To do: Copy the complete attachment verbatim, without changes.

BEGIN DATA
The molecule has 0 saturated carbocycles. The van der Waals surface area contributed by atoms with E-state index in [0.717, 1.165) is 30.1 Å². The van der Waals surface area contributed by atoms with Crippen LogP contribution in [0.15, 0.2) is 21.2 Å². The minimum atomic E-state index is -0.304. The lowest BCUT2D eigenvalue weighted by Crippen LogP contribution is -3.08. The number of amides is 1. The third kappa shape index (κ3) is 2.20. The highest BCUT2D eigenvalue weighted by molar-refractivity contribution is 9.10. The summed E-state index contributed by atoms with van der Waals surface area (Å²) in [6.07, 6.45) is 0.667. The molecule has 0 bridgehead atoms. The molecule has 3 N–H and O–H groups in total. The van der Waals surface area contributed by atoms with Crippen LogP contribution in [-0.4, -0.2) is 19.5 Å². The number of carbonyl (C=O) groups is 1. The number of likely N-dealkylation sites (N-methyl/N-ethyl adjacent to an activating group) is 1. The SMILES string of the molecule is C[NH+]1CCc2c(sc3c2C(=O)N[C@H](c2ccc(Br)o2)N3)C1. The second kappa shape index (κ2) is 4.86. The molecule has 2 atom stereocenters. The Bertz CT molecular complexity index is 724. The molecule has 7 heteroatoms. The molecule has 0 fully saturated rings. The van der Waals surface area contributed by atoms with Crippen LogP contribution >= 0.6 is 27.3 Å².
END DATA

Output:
The molecule has 0 saturated carbocycles. The van der Waals surface area contributed by atoms with E-state index in [0.717, 1.165) is 30.1 Å². The van der Waals surface area contributed by atoms with Crippen LogP contribution in [0.15, 0.2) is 21.2 Å². The minimum atomic E-state index is -0.304. The lowest BCUT2D eigenvalue weighted by Crippen LogP contribution is -3.08. The number of amides is 1. The third kappa shape index (κ3) is 2.20. The highest BCUT2D eigenvalue weighted by molar-refractivity contribution is 9.10. The summed E-state index contributed by atoms with van der Waals surface area (Å²) in [6.07, 6.45) is 0.667. The molecule has 0 bridgehead atoms. The molecule has 3 N–H and O–H groups in total. The van der Waals surface area contributed by atoms with Crippen LogP contribution in [-0.4, -0.2) is 19.5 Å². The number of carbonyl (C=O) groups is 1. The number of likely N-dealkylation sites (N-methyl/N-ethyl adjacent to an activating group) is 1. The SMILES string of the molecule is C[NH+]1CCc2c(sc3c2C(=O)N[C@H](c2ccc(Br)o2)N3)C1. The second kappa shape index (κ2) is 4.86. The molecule has 2 atom stereocenters. The Bertz CT molecular complexity index is 724. The molecule has 7 heteroatoms. The molecule has 0 fully saturated rings. The van der Waals surface area contributed by atoms with Crippen LogP contribution >= 0.6 is 27.3 Å².